Science and Sanity: An Introduction to Non-Aristotelian Systems and General Semantics

By Alfred Korzybski | Go to book overview

PART IV
STRUCTURAL FACTORS IN NON-ARISTOTELIAN LANGUAGES

Without objects conceived as unique individuals, we can have no Classes. Without classes we can, as we have seen, define no Relations, without relations we can have no Order. But to be reasonable is to conceive of order- systems, real or ideal. Therefore, we have an absolute logical need to conceive of individual objects as the elements of our ideal order systems. This postulate is the condition of defining clearly any theoretical conception whatever. The further metaphysical aspects of the concept of an individual we may here ignore. To conceive of individual objects is a necessary presupposition of all orderly activity. (449) JOSIAH ROYCE

The connections shown by these particular examples hold in general: given a transformation, you have a function and a relation; given a function, you have a relation and a transformation; given a relation, you have a transformation and a function: one thing--three aspects; and the fact is exceedingly interesting and weighty. (264) CASSIUS J. KEYSER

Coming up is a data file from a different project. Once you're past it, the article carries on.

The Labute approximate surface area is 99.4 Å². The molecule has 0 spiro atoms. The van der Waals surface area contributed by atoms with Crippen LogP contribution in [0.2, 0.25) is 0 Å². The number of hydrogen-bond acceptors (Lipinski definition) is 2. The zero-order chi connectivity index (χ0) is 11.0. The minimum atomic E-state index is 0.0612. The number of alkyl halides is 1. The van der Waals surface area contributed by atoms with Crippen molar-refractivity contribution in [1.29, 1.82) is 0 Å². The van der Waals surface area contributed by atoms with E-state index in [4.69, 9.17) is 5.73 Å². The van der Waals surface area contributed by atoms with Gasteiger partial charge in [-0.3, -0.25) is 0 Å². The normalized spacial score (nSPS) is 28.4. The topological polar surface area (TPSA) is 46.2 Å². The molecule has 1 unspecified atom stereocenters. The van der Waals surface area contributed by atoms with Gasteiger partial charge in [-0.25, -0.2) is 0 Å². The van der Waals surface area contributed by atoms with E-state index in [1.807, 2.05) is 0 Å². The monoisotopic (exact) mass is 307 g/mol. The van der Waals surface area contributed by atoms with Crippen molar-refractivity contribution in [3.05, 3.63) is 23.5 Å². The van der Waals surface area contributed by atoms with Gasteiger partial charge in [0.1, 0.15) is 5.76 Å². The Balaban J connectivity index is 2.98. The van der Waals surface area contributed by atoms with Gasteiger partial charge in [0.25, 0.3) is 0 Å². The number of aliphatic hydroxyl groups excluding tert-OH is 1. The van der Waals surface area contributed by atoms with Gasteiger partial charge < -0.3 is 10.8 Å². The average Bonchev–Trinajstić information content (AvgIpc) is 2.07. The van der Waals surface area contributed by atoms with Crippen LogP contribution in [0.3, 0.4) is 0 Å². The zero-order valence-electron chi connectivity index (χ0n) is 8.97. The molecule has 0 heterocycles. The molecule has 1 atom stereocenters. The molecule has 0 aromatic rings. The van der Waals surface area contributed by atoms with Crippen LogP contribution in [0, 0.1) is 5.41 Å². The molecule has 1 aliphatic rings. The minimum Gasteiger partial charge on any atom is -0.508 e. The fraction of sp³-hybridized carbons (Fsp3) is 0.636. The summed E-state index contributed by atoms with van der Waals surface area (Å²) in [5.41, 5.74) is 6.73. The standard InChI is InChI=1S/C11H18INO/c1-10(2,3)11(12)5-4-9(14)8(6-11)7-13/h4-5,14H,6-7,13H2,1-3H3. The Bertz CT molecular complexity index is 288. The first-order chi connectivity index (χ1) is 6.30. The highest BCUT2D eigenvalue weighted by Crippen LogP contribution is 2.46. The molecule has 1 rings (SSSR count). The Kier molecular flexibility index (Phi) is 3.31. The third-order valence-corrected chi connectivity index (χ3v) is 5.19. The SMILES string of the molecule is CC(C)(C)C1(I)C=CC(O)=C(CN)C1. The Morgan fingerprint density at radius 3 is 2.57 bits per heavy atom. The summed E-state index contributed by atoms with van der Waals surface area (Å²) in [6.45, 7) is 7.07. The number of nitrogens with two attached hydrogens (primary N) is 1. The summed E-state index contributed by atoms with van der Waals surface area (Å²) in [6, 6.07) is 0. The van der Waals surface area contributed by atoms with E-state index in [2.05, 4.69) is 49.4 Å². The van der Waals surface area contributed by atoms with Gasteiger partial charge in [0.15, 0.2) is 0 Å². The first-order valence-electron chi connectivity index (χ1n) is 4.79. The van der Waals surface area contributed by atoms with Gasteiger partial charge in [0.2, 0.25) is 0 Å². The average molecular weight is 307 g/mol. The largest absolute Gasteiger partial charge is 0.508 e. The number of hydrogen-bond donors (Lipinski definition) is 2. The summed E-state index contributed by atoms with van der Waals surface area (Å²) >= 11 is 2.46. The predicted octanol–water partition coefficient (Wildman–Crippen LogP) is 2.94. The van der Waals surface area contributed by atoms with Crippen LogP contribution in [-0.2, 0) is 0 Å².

It can, you see, be said, with the same approximation to truth, that the whole of science, including mathematics, consists in the study of transformations or in the study of relations. (264) CASSIUS J. KEYSER

Science is never merely knowledge; it is orderly knowledge. (449) JOSIAH ROYCE

Philosophers have, as a rule, failed to notice more than two types of sentence, exemplified by the two statements "this is yellow" and "buttercups are yellow." They mistakenly suppose that these two were one and the same type, and also that all propositions were of this type. The former error was exposed by Frege and Peano; the latter was found to make the explanation of order impossible. Consequently the traditional view that all propositions ascribe a predicate to a subject collapsed, and with it the metaphysical systems which were based upon it, consciously or unconsciously. (457) BERTRAND RUSSELL

Interesting analyses by Van Woerkom have shown a general incapacity in aphasics for grasping relations, realizing ordered syntheses, etc.; all of them are operations which are based, in the normal individual, on the use of verbal symbolization. When confronted by groups of figures or of geometrical forms, the aphasic, even though he may perceive them correctly, is unable to analyse or to order the elements, to grasp their succession . . . (411) HENRI PIÉRON

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